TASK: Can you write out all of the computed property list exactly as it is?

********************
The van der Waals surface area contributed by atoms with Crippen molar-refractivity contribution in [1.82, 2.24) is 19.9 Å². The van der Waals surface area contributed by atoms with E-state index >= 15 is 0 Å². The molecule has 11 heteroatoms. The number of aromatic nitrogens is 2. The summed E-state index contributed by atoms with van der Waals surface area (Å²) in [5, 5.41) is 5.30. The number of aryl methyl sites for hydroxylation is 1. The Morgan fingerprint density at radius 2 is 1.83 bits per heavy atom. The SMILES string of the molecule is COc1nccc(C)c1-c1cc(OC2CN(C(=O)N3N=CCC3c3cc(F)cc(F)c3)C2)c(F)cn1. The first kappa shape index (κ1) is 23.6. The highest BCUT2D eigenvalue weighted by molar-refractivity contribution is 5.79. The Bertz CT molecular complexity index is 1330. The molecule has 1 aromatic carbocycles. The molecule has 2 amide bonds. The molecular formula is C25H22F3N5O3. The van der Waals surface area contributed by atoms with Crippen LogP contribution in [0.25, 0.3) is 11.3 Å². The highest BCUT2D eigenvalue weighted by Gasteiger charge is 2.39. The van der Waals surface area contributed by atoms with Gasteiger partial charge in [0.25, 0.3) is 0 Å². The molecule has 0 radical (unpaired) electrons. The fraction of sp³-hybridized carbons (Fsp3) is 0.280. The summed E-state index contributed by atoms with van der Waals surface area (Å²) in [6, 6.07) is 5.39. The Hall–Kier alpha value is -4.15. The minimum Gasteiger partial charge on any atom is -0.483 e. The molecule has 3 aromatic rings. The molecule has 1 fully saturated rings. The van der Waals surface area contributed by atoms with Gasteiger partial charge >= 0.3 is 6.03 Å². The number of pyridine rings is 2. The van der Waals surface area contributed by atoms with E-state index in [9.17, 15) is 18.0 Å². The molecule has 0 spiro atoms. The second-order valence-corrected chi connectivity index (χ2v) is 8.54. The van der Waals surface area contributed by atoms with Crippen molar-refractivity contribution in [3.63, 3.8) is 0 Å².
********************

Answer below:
The van der Waals surface area contributed by atoms with Crippen molar-refractivity contribution in [1.82, 2.24) is 19.9 Å². The van der Waals surface area contributed by atoms with E-state index >= 15 is 0 Å². The molecule has 11 heteroatoms. The number of aromatic nitrogens is 2. The summed E-state index contributed by atoms with van der Waals surface area (Å²) in [5, 5.41) is 5.30. The number of aryl methyl sites for hydroxylation is 1. The Morgan fingerprint density at radius 2 is 1.83 bits per heavy atom. The SMILES string of the molecule is COc1nccc(C)c1-c1cc(OC2CN(C(=O)N3N=CCC3c3cc(F)cc(F)c3)C2)c(F)cn1. The first kappa shape index (κ1) is 23.6. The highest BCUT2D eigenvalue weighted by molar-refractivity contribution is 5.79. The Bertz CT molecular complexity index is 1330. The molecule has 1 aromatic carbocycles. The molecule has 2 amide bonds. The molecular formula is C25H22F3N5O3. The van der Waals surface area contributed by atoms with Crippen LogP contribution in [0.25, 0.3) is 11.3 Å². The highest BCUT2D eigenvalue weighted by Gasteiger charge is 2.39. The van der Waals surface area contributed by atoms with Gasteiger partial charge in [0.25, 0.3) is 0 Å². The molecule has 0 radical (unpaired) electrons. The fraction of sp³-hybridized carbons (Fsp3) is 0.280. The summed E-state index contributed by atoms with van der Waals surface area (Å²) in [6, 6.07) is 5.39. The Hall–Kier alpha value is -4.15. The minimum Gasteiger partial charge on any atom is -0.483 e. The molecule has 3 aromatic rings. The molecule has 1 fully saturated rings. The van der Waals surface area contributed by atoms with Gasteiger partial charge >= 0.3 is 6.03 Å². The number of pyridine rings is 2. The van der Waals surface area contributed by atoms with E-state index in [9.17, 15) is 18.0 Å². The molecule has 0 spiro atoms. The second-order valence-corrected chi connectivity index (χ2v) is 8.54. The van der Waals surface area contributed by atoms with Crippen molar-refractivity contribution in [3.63, 3.8) is 0 Å².